Director Kim Nguyen, right, and teen actress Rachel Mwanza of "War… (Liz O. Baylen / Los Angeles…)
A decade ago, Canadian writer-director Kim Nguyen started working on the script that would become "War Witch," a film about a girl in sub-Saharan Africa who is kidnapped by rebels, conscripted as a child soldier and forced to commit horrific acts of violence.
Around the same time, Rachel Mwanza was abandoned by her parents in the Democratic Republic of the Congo at age 6, living with her grandmother for a time and then fending for herself on the streets of Kinshasa, the capital.
Nguyen was finally able to put his film into production in 2011 and cast Mwanza in the title role. The experience has profoundly affected them both: "War Witch" has led to a caregiver and an education for Mwanza, now 16, and the movie, opening Friday in L.A., was nominated for an Academy Award for foreign-language film. (It is in French and Lingala.)
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For Nguyen, the film is less about war and child soldiers than it is about an ordinary girl in extraordinary circumstances. "She's a child, she's an adult, she's a killer, she's a victim, and I thought that the film medium lended itself well to this," the director, 38, said in an interview on the pool deck of a Beverly Hills hotel.
"War Witch" is Nguyen's fourth feature. After his third film, 2010's "La Cite" (The City of Shadows), he felt "a little bit jaded by all the pressures of industry," he said. "Fitting all the check boxes for a script makes them kind of constrained."
His inspiration for "War Witch" came from an article about Johnny and Luther Htoo, young Burmese twins who led a guerrilla group known as God's Army in the 1990s and were believed by their followers to have magic powers. Early in Nguyen's research, the Montreal native shifted his focus to Africa and began developing the character that Mwanza would inhabit: Komona, who is torn from her small village by rebels and deemed a sorceress after being the only survivor of a deadly shootout.
With a $3.7-million budget largely financed by the cultural agencies Telefilm Canada and SODEC, Nguyen scouted locations in Congo, Cameroon and Kenya. "Kenya had by far the best filming capabilities," he said, "but the DRC was just this very powerful, idiosyncratic country that you couldn't imitate."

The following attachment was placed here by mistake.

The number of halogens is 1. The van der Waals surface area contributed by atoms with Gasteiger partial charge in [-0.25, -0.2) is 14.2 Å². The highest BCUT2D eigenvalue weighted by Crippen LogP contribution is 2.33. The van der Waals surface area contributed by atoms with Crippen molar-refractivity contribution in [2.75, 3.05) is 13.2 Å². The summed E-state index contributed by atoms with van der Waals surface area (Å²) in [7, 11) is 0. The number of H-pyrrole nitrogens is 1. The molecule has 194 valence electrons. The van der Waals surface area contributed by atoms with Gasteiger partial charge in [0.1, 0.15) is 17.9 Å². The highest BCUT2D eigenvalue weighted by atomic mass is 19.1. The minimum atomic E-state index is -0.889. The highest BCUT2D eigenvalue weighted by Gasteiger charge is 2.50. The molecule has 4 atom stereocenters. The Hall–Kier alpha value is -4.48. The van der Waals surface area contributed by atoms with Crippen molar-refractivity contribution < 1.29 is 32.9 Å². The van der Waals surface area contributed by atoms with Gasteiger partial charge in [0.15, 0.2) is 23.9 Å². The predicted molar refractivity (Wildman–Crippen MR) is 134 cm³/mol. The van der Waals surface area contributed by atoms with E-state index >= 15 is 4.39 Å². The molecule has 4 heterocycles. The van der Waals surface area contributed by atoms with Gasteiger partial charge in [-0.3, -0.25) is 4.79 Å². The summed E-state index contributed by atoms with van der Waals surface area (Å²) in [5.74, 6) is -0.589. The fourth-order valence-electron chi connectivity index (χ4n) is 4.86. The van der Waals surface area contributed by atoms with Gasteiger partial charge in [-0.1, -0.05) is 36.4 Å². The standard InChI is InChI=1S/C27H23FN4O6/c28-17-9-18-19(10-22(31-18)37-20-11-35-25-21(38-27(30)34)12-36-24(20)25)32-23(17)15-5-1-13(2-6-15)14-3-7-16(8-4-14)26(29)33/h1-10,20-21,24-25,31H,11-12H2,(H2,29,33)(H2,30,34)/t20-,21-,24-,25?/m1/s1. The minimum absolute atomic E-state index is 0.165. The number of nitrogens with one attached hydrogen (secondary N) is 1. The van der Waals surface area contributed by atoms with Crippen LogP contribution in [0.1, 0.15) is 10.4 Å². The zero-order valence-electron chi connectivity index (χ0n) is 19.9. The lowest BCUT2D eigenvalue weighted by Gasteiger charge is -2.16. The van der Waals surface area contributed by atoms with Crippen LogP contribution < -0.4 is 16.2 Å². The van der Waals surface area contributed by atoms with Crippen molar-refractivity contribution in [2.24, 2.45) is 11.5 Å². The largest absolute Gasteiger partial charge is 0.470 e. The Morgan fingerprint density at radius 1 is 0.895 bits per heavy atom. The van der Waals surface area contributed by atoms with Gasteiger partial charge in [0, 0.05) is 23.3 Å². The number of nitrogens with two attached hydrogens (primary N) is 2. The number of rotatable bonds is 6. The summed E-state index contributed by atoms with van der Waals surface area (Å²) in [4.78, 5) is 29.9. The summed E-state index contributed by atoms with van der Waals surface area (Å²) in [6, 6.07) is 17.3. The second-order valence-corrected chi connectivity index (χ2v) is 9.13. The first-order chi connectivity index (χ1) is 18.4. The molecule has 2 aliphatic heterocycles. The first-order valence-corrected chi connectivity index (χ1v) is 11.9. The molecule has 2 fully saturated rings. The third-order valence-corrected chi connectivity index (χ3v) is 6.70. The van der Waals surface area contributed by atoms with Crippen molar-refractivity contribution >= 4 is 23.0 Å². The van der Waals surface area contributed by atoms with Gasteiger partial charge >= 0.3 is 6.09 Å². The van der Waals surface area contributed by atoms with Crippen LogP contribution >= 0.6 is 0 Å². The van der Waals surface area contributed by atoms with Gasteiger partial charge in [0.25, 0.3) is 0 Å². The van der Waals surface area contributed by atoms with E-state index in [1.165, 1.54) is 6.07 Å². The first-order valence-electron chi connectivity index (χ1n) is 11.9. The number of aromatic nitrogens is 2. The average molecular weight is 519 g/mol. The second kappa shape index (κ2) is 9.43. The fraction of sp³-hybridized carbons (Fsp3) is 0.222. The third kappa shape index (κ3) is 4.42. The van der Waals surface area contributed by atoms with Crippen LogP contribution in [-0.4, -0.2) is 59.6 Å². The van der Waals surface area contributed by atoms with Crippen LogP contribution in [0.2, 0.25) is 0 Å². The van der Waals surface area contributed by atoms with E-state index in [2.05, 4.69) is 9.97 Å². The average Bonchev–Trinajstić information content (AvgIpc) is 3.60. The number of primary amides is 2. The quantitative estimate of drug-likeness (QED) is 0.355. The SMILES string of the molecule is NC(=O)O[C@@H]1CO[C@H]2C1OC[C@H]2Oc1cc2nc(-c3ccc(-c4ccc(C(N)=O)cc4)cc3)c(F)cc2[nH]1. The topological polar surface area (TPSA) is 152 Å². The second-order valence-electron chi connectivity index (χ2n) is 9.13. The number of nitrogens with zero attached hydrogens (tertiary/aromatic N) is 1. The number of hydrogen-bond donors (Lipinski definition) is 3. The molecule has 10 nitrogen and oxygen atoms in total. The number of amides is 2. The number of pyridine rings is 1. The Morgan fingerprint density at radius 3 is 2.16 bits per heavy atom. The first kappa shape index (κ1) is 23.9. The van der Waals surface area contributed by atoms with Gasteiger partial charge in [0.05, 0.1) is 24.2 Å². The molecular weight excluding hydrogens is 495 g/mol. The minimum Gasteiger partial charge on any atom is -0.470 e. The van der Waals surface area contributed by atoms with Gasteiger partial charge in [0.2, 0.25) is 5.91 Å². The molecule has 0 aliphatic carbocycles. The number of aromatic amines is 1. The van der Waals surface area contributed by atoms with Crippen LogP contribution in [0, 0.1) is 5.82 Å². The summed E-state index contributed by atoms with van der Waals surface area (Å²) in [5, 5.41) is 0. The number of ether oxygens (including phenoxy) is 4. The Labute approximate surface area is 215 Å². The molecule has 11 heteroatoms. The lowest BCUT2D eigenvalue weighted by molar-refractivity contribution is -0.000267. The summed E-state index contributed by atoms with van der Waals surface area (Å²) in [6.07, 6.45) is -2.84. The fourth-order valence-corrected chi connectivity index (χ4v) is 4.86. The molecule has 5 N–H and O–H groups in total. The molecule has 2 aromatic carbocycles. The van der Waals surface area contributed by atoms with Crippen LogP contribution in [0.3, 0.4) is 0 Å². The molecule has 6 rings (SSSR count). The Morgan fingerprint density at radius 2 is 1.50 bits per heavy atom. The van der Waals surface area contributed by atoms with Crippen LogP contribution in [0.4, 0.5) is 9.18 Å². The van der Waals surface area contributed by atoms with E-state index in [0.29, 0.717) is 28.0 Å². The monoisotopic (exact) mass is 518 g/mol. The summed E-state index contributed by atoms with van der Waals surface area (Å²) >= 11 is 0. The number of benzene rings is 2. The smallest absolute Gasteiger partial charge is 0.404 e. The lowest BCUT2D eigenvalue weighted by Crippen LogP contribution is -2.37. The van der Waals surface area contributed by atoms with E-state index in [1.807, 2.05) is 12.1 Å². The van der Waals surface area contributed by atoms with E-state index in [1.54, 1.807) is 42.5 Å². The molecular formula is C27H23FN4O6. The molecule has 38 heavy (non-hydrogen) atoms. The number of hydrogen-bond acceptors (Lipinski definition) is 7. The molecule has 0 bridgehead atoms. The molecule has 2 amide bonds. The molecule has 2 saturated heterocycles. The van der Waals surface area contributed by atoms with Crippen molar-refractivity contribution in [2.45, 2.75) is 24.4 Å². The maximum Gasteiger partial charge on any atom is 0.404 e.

"War Witch" (also known by its French title, "Rebelle") was shot entirely in Congo in July 2011.
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There is little filmmaking infrastructure in the war-torn nation, which has a long history of civil strife and corruption. During the Cold War, the U.S.-backed despot Mobutu Sese Seko ruled the country, then known as Zaire, and not long after his ouster in 1997, conflicts ignited between government forces supported by Angola, Namibia and Zimbabwe and rebels backed by Rwanda and Uganda. Since then, more than 5 million people have died from violence, poverty and disease. Despite the signing of peace accords, fighting persists in the east of the country, and Congo currently hosts one of the largest U.N. peacekeeping forces.
"You have to be a little bit crazy to go and shoot a feature film in Congo, that's what everybody told us," producer Pierre Even said by phone from Montreal. "It's a survival economy where anything that you need, you need to negotiate, and it's a cash economy as well … nobody will give you anything if you don't pay first."
Safety was also a constant concern. The cast and crew stayed in what Nguyen described as "luxury bunkers" — hotels fortified with huge gates, barbed wire and electronic doors. They always traveled in cars with security detail.
Filming on location and working with a cast composed largely of inexperienced young actors gave "War Witch" a raw beauty, especially as captured by cinematographer Nicolas Bolduc. (Nguyen credits the film's atmospheric lighting to the haze created by the ubiquitous heaps of burning tires in the country.)
Nguyen shot the film in sequence and didn't have the cast read the script beforehand, instead revealing scenes a day at a time. Working in a combination of French (the official language of Congo), and the main local language of Lingala (via an interpreter), Nguyen would describe the scenes to the actors and work in directed improvisations. The approach made practical sense, as some actors, including Mwanza, couldn't read, but Nguyen said it also gave the performances a sense of authenticity.
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"They didn't have to fake anticipation because they didn't know what was going to happen," the director said.
The young Congolese actors were "courageous and fearless in the way they would act," Nguyen said, none more so than Mwanza, who stood out among a casting call that saw 3,000 youths. The filmmakers first heard of her through the Belgian documentary-fiction hybrid "Kinshasa Kids," which Mwanza appeared in and which shared some crew members with "War Witch."